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Unions: BTC owner ‘exporting all value’

By NEIL HARTNELL

Tribune Business Editor

nhartnell@tribunemedia.net

The Bahamas Telecommunications Company’s (BTC) two trade unions yesterday voiced fears the carrier will become “a shell company” as they accused its majority owners of “exporting” all its value.

Kenny Knowles, the Bahamas Communications and Public Managers Union’s (BCPMU) president, told Tribune Business he and his members are “somewhat troubled” after learning that all BTC’s 345 mobile tower sites are to be sold to a third-party, then leased back, via a deal concluded by its ultimate parent.

Liberty Latin America on Friday unveiled a deal with Phoenix Tower International, a Florida-based company, that will see the latter acquire 1,300 cell tower sites across six jurisdictions - including The Bahamas - in a $355m agreement. The two parties said the value could rise to $407m as Phoenix is to develop a further 500 cell tower sites, although the locations were not divulged.

Mr Knowles, though, questioned “what is the value of this relationship” with Liberty Latin America and its subsidiary and immediate BTC parent, Cable & Wireless Communications (CWC), for the Bahamian people given that so many functions and job/entrepreneurial opportunities have been outsourced outside this nation.

While Balan Nair, Liberty Latin America’s chief executive and president, denied that there were plans to sell and leaseback other telecommunications infrastructure, the BTC management union leader questioned if it would do similar with BTC’s valuable underwater cable network that connects to both the US and Haiti.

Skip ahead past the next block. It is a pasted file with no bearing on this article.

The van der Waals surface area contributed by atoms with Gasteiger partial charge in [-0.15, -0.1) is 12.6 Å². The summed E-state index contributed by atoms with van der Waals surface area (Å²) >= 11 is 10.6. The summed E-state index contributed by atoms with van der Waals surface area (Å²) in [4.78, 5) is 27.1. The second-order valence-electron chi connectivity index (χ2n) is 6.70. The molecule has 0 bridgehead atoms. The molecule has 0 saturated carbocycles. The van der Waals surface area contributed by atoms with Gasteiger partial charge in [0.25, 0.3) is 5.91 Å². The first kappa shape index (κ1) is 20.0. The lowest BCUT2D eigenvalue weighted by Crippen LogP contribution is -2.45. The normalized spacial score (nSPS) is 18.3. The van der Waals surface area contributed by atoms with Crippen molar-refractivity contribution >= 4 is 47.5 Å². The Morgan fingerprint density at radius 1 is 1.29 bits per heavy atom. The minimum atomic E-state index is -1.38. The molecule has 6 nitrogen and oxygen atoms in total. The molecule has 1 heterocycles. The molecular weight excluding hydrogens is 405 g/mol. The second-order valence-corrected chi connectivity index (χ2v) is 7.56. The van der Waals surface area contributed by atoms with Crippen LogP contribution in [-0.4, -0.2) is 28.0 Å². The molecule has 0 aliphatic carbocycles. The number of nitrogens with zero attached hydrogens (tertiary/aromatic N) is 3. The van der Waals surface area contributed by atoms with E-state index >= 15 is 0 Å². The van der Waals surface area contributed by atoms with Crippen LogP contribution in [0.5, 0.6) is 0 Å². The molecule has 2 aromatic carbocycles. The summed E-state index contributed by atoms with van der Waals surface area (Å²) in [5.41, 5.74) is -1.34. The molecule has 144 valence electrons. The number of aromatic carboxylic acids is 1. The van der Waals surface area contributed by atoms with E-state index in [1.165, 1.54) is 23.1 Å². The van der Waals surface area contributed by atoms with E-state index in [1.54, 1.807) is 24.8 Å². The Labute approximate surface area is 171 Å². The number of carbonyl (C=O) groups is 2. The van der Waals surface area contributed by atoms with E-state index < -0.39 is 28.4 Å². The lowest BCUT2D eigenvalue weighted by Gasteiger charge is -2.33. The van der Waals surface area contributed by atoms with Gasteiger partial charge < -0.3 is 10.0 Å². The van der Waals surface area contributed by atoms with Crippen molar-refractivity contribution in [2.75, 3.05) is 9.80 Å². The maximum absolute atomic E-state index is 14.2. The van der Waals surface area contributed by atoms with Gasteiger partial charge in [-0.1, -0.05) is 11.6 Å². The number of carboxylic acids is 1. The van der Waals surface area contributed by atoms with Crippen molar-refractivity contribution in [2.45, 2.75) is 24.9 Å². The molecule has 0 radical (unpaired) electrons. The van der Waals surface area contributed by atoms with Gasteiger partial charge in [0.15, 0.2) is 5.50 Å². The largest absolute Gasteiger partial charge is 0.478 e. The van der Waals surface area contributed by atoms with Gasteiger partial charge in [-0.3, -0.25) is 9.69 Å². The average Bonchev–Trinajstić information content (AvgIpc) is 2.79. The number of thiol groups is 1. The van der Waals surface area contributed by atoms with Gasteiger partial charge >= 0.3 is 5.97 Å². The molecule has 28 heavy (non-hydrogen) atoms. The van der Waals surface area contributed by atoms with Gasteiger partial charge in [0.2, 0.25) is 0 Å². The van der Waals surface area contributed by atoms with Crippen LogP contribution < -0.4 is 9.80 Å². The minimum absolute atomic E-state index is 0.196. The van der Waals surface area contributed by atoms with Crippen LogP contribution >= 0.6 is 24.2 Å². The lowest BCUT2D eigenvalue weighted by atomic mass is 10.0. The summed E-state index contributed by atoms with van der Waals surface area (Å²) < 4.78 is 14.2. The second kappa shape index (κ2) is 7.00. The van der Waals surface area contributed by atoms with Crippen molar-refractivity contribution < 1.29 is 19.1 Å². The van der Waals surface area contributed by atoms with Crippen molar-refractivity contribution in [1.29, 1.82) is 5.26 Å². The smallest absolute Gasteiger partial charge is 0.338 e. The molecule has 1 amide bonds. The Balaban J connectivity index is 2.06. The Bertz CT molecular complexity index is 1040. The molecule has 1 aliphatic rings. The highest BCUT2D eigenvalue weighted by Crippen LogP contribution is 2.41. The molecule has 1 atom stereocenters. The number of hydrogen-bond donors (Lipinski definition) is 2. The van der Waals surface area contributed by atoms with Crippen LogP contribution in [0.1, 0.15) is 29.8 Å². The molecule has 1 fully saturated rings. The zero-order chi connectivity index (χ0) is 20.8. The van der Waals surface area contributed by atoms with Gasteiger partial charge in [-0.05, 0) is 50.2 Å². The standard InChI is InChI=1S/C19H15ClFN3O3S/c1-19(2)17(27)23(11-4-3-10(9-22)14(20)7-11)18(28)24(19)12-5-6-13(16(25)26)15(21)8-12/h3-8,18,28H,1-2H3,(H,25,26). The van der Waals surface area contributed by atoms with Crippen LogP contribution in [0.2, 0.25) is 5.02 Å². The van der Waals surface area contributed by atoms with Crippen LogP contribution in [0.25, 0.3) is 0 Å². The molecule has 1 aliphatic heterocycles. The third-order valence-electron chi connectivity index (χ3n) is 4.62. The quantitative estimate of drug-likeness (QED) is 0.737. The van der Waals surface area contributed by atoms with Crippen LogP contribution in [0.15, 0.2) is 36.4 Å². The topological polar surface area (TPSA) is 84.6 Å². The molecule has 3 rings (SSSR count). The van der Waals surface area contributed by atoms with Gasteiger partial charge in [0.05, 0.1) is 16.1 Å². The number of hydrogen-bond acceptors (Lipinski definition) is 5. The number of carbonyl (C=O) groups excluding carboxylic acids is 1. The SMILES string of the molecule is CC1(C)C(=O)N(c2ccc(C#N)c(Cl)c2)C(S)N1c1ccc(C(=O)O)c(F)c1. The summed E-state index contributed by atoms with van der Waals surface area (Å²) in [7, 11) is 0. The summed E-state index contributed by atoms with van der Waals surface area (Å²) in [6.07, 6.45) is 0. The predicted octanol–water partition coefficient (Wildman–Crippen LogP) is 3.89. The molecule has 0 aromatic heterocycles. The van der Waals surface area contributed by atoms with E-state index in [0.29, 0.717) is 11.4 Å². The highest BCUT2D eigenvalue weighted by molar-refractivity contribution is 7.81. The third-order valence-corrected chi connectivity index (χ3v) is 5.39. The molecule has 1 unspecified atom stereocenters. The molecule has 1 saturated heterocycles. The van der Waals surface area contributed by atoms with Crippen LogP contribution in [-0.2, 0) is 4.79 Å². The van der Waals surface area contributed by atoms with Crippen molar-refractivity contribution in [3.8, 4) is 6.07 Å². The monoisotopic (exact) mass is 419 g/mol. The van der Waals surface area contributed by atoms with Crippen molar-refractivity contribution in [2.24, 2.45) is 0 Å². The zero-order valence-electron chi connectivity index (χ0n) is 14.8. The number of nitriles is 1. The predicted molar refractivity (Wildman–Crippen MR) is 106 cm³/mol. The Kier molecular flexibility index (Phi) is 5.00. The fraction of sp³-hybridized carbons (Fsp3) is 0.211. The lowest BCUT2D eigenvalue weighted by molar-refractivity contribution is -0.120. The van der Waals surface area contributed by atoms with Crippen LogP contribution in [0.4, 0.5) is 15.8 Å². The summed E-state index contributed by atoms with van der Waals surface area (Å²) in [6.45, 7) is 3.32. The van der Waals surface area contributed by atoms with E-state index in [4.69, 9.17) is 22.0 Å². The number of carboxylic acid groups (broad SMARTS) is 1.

Mr Knowles’ concerns were echoed by Sherry Benjamin, the Bahamas Communications and Public Officers Union’s (BCPOU) president, who queried whether the terms of the Liberty/BTC deal also involve Phoenix acquiring the land on which the cell towers sit as well as the above-ground infrastructure itself.

While selling, then renting back, the towers was one thing, she argued that including the land was a step too far because The Bahamas is “giving too much of our assets away to foreign entities”. (see article on Page 1B).

Mr Knowles, meanwhile, urging the Government to state its position on the Phoenix deal, given that it holds a 49 percent ownership interest in BTC and four of the nine Board seats, told Tribune Business: “We’re very concerned. We’re actually somewhat troubled that this has been allowed to happen. We were not consulted on this. This was something just brought to our attention on Friday.

“This is very troubling, and really raising some questions as to what is the value of this relationship with CWC and Liberty Latin America as a result of the terms of this sale. It appears that they’re taking everything from the company and exporting it.

“It appears that all the value of this company, built by Bahamians for Bahamians, and which has 49 percent ownership by the Government and Bahamians, it appears Liberty Latin America has offered to sell the value of this company to foreign entities”.

Questioning which BTC assets and functions will be next, Mr Knowles added that if the trend continues the carrier, at the end of this, will look like a shell company”. Liberty Latin America, in announcing the Phoenix deal on Friday, said it was part of a bid “to monetise approximately 1,300 mobile tower sites across” Panama, Jamaica, Puerto Rico, Barbados and the British Virgin Islands (BVI) as well as The Bahamas.